2. Take all family members into account 

  3. Make changes over time

  4. We will get better at this

2. Consider a predictable structure for lessons and learning. 

Teachers are also thinking about schedules for our students. In my mind, these thoughts range from how I will structure my schedule for lessons and how long it will take for my students to complete their work for my class. Newsela Fellow Sarah Bayer, who teaches in Georgia, shared that she and her colleagues are creating lessons that give students four days worth of work that takes about 20-30 minutes to complete per class. This predictable routine is keeping students engaged with learning during this time. 

To that end, teachers also have to consider how to structure virtual lessons. Kristin Ziemke, who wrote Amplify: Digital Teaching and Learning in the K-6, has shared a wealth of resources for educators to support distance learning. She recommends that virtual mini-lessons follow this predictable structure: greet, teach, show, do, keep thinking. How can these examples help you as you create a structure for your lessons?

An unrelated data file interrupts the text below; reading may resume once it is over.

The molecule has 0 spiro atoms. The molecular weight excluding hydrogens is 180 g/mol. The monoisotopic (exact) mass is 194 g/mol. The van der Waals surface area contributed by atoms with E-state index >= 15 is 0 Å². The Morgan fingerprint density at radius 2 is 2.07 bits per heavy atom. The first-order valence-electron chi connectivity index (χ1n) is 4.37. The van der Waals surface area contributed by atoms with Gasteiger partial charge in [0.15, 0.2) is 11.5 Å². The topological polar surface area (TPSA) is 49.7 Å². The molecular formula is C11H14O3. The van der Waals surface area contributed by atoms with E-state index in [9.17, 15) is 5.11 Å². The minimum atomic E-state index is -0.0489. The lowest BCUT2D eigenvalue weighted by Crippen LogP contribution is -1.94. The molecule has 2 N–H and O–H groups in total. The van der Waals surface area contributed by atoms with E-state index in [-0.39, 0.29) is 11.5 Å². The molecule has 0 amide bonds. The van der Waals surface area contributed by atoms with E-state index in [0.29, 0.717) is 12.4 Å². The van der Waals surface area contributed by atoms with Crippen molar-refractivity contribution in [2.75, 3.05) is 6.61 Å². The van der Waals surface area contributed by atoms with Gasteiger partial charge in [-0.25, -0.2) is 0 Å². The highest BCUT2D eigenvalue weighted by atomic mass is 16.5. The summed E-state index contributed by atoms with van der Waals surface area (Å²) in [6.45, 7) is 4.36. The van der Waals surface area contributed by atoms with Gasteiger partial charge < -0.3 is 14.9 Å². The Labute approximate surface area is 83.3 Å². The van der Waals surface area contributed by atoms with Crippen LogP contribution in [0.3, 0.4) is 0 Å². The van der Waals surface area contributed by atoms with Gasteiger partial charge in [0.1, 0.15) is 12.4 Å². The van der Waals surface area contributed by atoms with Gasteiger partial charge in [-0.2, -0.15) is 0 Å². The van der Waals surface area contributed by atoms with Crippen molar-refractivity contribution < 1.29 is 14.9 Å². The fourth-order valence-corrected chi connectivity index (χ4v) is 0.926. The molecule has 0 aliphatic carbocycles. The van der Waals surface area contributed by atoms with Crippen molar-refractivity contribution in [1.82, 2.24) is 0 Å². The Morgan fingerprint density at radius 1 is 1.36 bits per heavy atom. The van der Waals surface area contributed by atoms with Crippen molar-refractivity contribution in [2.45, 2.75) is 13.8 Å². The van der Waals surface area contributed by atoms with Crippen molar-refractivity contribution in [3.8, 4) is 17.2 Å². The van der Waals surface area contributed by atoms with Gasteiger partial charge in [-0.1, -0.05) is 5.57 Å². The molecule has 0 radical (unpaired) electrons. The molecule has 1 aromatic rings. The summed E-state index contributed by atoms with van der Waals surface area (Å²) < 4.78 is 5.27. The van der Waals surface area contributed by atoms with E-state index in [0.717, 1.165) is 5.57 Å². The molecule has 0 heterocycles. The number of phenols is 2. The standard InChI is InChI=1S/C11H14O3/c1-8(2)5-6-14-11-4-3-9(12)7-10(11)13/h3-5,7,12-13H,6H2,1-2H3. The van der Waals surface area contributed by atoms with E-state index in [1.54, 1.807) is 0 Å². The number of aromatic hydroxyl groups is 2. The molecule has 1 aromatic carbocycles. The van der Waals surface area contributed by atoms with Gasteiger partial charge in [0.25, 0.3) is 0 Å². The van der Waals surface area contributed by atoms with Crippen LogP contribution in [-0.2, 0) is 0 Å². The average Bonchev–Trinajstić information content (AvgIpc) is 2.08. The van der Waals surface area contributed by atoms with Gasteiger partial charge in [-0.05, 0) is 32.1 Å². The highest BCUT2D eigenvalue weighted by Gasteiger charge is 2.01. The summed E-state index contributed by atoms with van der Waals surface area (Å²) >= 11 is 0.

3. Have conversations about routines with your students. 

On our Expert Distance Learning Panel webinar last week, Andrew Marcineck shared how he creates Google hangout time slots on his calendar for students to sign up for drop-in office hours. This is one way to connect with students and have conversations about routines, not just lessons that you are sharing virtually. Newsela recently published articles on establishing routines and taking breaks throughout the day. The article on taking breaks reminded me that when my virtual meetings end early, I don’t have to answer emails, but rather I can stop to move around, tidy up, or simply breathe. How are you talking to your students about intentional breaks?